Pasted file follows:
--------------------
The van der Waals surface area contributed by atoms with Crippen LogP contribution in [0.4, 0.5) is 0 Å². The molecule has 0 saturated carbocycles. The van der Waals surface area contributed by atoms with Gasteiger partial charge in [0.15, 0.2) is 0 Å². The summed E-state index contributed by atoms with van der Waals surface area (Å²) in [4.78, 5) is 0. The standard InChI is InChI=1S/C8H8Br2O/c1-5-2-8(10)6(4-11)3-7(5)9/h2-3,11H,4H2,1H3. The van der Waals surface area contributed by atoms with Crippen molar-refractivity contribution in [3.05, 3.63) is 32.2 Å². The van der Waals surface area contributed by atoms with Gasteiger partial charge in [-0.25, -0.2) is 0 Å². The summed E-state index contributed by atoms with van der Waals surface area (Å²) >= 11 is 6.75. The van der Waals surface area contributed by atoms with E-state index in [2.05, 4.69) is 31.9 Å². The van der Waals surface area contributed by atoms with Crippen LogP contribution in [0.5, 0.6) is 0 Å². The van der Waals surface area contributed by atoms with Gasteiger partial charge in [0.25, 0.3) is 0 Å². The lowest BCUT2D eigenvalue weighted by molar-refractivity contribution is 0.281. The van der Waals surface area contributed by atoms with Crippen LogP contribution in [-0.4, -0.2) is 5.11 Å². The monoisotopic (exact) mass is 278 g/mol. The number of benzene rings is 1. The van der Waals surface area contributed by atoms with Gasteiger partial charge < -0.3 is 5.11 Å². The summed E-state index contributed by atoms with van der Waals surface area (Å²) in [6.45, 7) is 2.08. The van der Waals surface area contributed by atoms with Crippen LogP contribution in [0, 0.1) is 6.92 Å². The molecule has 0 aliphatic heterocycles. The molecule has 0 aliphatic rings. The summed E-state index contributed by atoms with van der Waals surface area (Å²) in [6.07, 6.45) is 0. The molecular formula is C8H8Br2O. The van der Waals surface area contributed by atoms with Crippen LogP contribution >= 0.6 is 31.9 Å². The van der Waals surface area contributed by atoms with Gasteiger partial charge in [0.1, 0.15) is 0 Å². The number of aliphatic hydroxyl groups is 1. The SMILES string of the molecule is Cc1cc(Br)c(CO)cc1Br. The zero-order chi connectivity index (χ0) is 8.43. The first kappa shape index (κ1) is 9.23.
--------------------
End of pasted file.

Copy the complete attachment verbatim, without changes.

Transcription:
The van der Waals surface area contributed by atoms with Crippen LogP contribution in [0.4, 0.5) is 0 Å². The molecule has 0 saturated carbocycles. The van der Waals surface area contributed by atoms with Gasteiger partial charge in [0.15, 0.2) is 0 Å². The summed E-state index contributed by atoms with van der Waals surface area (Å²) in [4.78, 5) is 0. The standard InChI is InChI=1S/C8H8Br2O/c1-5-2-8(10)6(4-11)3-7(5)9/h2-3,11H,4H2,1H3. The van der Waals surface area contributed by atoms with Crippen molar-refractivity contribution in [3.05, 3.63) is 32.2 Å². The van der Waals surface area contributed by atoms with Gasteiger partial charge in [-0.25, -0.2) is 0 Å². The summed E-state index contributed by atoms with van der Waals surface area (Å²) >= 11 is 6.75. The van der Waals surface area contributed by atoms with E-state index in [2.05, 4.69) is 31.9 Å². The van der Waals surface area contributed by atoms with Crippen LogP contribution in [0.5, 0.6) is 0 Å². The van der Waals surface area contributed by atoms with Gasteiger partial charge in [0.25, 0.3) is 0 Å². The lowest BCUT2D eigenvalue weighted by molar-refractivity contribution is 0.281. The van der Waals surface area contributed by atoms with Crippen LogP contribution in [-0.4, -0.2) is 5.11 Å². The monoisotopic (exact) mass is 278 g/mol. The number of benzene rings is 1. The van der Waals surface area contributed by atoms with Gasteiger partial charge < -0.3 is 5.11 Å². The summed E-state index contributed by atoms with van der Waals surface area (Å²) in [6.45, 7) is 2.08. The van der Waals surface area contributed by atoms with Crippen LogP contribution in [0, 0.1) is 6.92 Å². The molecule has 0 aliphatic heterocycles. The molecule has 0 aliphatic rings. The summed E-state index contributed by atoms with van der Waals surface area (Å²) in [6.07, 6.45) is 0. The molecular formula is C8H8Br2O. The van der Waals surface area contributed by atoms with Crippen LogP contribution >= 0.6 is 31.9 Å². The van der Waals surface area contributed by atoms with Gasteiger partial charge in [0.1, 0.15) is 0 Å². The number of aliphatic hydroxyl groups is 1. The SMILES string of the molecule is Cc1cc(Br)c(CO)cc1Br. The zero-order chi connectivity index (χ0) is 8.43. The first kappa shape index (κ1) is 9.23.